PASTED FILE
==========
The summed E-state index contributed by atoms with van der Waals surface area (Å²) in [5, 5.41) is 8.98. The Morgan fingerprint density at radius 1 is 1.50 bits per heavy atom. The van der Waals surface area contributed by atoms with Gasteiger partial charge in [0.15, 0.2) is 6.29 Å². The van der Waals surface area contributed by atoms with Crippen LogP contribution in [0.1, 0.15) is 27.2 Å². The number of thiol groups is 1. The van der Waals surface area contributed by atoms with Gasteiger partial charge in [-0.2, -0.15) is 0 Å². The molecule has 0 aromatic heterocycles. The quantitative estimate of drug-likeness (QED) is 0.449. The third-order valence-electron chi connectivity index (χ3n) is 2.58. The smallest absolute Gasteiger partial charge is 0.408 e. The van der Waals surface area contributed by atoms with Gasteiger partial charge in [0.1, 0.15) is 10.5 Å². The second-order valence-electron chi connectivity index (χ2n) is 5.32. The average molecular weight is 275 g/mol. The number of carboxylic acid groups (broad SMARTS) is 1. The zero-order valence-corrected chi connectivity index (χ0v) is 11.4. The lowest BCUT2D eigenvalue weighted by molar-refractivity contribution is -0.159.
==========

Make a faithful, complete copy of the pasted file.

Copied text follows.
The summed E-state index contributed by atoms with van der Waals surface area (Å²) in [5, 5.41) is 8.98. The Morgan fingerprint density at radius 1 is 1.50 bits per heavy atom. The van der Waals surface area contributed by atoms with Gasteiger partial charge in [0.15, 0.2) is 6.29 Å². The van der Waals surface area contributed by atoms with Crippen LogP contribution in [0.1, 0.15) is 27.2 Å². The number of thiol groups is 1. The van der Waals surface area contributed by atoms with Gasteiger partial charge in [-0.2, -0.15) is 0 Å². The molecule has 0 aromatic heterocycles. The quantitative estimate of drug-likeness (QED) is 0.449. The third-order valence-electron chi connectivity index (χ3n) is 2.58. The smallest absolute Gasteiger partial charge is 0.408 e. The van der Waals surface area contributed by atoms with Gasteiger partial charge in [0.1, 0.15) is 10.5 Å². The second-order valence-electron chi connectivity index (χ2n) is 5.32. The average molecular weight is 275 g/mol. The number of carboxylic acid groups (broad SMARTS) is 1. The zero-order valence-corrected chi connectivity index (χ0v) is 11.4. The lowest BCUT2D eigenvalue weighted by molar-refractivity contribution is -0.159.